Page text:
This is the fourth and final instalment from our trip south. Thanks to Chris Dore for providing a good portion of the photographs for this entry.
We were nearly done in this particular part of the world for now. It was time to head somewhere else.
Day four saw us quietly packing up the campsite and heading back along the track at a rather sedate pace.
We stopped where a tributary stream entered the main river. Jeremy and I headed downstream with the intention of fishing back up, Jack headed upstream on his own, while Chris disappeared into the tributary with his bow.
There was a notable absence of fish in the stretch Jeremy and I fished. We didn’t see nearly as many as we expected. Despite the lack of fish Jeremy managed to catch one anyway, as he has a habit of doing. I think Jeremy is some kind of fish – catching genius. He could pull a fish from a puddle in the gutter if he tried hard enough.
Later that evening we arrived back into Queenstown and stopped off to collect our much anticipated, pre ordered Fergburger. Then we headed on up to Chris’ place where we promptly smashed our respective orders to pieces.
I’d ordered the Big Al, with fries and aioli. Looking back on it now, the fries were overkill really… in fact I knew at the time I didn’t really need to eat the whole lot, but I didn’t want to show any sign of weakness in front of my peers so I pushed through the pain barrier and finished what I set out to start.
That night I had a pretty good sleep on the couch, once a bit of time had passed and my food baby settled down a bit.
The next morning we were woken by Chris. He got up and started walking around at some ungodly hour. I don’t even think the man uses an alarm, he just wakes up.
Slowly I gained consciousness and coherency, and then Chris, Jack, and I packed the truck with our gear for yet another couple of days on the river. Jeremy stayed behind – he mentioned something about cleaning Chris’ carpet and having catch a plane in the afternoon….
The first day of phase two was taken at a leisurely pace. It was a nice change from the norm. We headed south from Chris’ place – this was to be the day Jack and I fished the mighty Mataura for the first time. I’m not usually one for saying where I fish, but I think I’ll be ok to disclose the location this time.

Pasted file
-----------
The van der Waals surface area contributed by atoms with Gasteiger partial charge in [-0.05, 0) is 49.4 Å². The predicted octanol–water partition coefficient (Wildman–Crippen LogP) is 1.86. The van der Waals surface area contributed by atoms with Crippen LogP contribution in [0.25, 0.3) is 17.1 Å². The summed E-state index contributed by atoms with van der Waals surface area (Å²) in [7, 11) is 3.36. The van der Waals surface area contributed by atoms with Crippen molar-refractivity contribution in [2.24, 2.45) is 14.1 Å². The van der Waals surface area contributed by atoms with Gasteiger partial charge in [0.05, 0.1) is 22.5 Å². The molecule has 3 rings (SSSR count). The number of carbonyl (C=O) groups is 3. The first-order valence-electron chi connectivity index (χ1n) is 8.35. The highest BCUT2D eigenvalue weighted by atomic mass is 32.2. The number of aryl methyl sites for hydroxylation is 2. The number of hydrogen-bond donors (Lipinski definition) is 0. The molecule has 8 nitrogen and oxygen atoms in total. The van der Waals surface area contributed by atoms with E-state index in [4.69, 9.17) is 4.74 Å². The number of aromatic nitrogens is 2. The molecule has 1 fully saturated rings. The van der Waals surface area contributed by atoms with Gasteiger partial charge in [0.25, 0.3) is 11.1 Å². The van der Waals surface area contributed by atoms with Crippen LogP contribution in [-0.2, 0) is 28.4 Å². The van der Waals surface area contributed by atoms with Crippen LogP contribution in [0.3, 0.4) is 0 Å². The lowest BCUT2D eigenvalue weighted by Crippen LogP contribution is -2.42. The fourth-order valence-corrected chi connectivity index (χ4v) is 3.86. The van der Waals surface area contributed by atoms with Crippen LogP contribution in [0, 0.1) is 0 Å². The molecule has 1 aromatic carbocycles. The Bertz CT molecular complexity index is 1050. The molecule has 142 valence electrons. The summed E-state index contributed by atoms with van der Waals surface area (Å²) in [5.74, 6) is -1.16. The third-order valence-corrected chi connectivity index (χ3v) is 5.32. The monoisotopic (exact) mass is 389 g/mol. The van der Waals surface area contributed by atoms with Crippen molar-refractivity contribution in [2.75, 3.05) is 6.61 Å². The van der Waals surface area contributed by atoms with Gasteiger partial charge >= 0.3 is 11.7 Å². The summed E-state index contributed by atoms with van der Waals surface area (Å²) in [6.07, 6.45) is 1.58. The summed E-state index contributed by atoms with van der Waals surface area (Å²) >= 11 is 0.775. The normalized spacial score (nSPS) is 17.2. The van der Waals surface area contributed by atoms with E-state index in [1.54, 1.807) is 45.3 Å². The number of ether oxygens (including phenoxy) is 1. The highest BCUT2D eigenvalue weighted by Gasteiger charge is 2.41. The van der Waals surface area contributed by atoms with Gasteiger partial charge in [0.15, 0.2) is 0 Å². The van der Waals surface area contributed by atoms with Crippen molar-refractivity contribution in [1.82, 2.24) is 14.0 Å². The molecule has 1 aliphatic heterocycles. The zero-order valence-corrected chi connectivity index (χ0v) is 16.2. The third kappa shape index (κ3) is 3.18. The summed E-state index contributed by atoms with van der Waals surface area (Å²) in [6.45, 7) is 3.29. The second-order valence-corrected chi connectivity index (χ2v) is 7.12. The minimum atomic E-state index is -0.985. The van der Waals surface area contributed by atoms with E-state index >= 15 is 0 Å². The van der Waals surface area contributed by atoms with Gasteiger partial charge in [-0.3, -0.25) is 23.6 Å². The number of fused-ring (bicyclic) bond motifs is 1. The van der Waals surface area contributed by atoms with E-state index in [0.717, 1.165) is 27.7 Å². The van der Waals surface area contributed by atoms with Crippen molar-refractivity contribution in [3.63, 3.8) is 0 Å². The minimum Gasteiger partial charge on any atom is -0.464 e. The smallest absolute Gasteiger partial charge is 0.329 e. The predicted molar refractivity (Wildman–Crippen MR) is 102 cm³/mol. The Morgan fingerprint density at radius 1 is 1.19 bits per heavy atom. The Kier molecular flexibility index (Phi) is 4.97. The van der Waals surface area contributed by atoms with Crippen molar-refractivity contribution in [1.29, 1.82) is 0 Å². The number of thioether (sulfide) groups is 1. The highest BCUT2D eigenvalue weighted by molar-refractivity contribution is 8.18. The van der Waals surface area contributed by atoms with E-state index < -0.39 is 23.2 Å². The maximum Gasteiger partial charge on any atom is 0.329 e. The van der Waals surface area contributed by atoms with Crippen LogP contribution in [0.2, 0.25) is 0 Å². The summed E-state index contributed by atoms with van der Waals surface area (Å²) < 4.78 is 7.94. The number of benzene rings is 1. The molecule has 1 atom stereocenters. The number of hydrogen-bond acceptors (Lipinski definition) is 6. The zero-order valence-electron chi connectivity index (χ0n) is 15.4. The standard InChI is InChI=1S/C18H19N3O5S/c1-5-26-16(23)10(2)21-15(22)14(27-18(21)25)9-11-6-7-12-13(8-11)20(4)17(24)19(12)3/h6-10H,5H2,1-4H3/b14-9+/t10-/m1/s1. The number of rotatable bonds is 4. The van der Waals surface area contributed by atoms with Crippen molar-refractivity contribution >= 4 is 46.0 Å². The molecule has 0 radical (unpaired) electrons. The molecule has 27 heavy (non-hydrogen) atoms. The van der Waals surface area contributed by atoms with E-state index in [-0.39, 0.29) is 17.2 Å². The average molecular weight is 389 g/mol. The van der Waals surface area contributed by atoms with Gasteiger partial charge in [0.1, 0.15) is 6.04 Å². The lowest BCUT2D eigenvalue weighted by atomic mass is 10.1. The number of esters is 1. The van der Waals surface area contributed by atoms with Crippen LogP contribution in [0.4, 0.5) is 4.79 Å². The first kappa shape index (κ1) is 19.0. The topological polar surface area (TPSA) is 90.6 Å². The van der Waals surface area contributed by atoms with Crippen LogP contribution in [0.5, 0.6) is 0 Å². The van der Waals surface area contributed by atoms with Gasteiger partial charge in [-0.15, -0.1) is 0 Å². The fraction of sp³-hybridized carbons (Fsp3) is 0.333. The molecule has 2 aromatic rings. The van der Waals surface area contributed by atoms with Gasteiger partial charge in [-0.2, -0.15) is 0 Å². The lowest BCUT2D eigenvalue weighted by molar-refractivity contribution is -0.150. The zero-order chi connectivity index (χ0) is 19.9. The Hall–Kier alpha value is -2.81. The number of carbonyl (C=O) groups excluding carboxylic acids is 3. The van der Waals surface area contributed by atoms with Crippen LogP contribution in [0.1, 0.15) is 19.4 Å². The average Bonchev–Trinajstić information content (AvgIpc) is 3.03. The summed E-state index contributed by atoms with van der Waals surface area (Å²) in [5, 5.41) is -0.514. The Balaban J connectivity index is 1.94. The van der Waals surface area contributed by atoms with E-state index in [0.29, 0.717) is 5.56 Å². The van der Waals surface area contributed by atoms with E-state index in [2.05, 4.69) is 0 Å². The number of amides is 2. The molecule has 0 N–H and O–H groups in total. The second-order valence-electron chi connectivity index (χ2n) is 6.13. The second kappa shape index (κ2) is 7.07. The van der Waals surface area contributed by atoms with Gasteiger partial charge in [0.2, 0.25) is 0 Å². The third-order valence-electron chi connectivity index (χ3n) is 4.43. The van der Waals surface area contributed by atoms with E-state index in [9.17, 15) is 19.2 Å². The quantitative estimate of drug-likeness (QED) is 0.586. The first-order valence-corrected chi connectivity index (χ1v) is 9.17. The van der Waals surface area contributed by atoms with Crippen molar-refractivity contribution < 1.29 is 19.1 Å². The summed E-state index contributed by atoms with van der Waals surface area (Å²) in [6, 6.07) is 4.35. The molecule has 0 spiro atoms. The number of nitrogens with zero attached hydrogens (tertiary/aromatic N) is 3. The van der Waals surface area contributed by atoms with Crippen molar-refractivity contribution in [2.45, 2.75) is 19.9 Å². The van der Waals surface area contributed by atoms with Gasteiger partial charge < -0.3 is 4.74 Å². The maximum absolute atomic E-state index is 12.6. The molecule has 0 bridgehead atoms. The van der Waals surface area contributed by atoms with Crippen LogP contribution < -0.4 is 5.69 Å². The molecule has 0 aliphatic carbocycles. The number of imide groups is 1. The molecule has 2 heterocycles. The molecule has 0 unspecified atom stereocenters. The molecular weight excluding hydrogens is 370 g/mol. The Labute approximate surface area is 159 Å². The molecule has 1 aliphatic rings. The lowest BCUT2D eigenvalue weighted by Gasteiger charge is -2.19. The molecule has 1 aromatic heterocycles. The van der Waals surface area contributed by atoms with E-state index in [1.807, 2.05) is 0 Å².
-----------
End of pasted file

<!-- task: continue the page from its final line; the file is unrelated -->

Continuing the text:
I felt it was very important to catch a fish on this monumental day in my fly fishing career, and thankfully I wasn’t to be disappointed. Although the insect activity was minimal that day, which made things slightly more difficult, I ended up catching a couple of fish that day, as did Jack and Chris.
I don’t know how I would have felt if I blanked on the Mataura? Probably not all that happy I suspect.
That evening we stayed at Simon Chu’s trout cottage in Lumsden. The cottage is a really cool place, reading the visitor’s book reveals that many well – known anglers have passed through over the years, and it is something of a shrine to all things fly fishing. Many thanks Simon for allowing us to stay there.
Once again the next morning it was Chris who was out of bed first, really, really early this time! He brewed the coffee though, so getting up wasn’t as difficult as it may have otherwise been. The coffee was a minor incentive to drag myself from the warmth of my sleeping bag.
As painful as it was to begin with, we needed to get away in good time to secure our stretch of river for the day. When we arrived at our destination our early start was rewarded with an empty carpark.
It was pretty fresh that morning. I guess it was a good thing we had a reasonable walk before we would start fishing and were able to warm up pretty quickly.
That day ended up being pretty tough. I managed a nice fish in the morning… but that was all for the most part. Later on I momentarily hooked and lost a couple of fish in the same run near the end of the day. This saw me nearly lose the plot altogether, I displayed some of my less refined behaviour for a few seconds there – and that was that. It was near dark when we got back to the truck, and it was time to head back for a feed. Not a moment too soon either.
Somehow between the three of us we managed to forget our lunch for the day, so we were looking forward to food. We were really looking forward to it. Luckily for us, Lumsden is the home of the Mayfly Café, and based on the evidence of that night – they make great food.
We ordered ourselves a pizza each, and we weren’t at all disappointed. In fact we were very impressed. The pizza I ate was so big that it hurt me to finish it. I still finished it though. That’s pretty good value for 15 bucks if you ask me.
The next day Jack and I had to catch a plane in the afternoon. It was time to go home. I had the pleasure of watching Jack put on his wet fishing boots at the airport for the flight home in order to bring his luggage down to the weight restriction. I was kind enough to photograph it for you all to see too…
The final hurdle after that was actually getting on the plane and taking off. The flight was delayed for over an hour, and then we had to wait for about half an hour once on board for some people’s gear to be removed… I think they got booted off or something? Who knows – it took a long time though!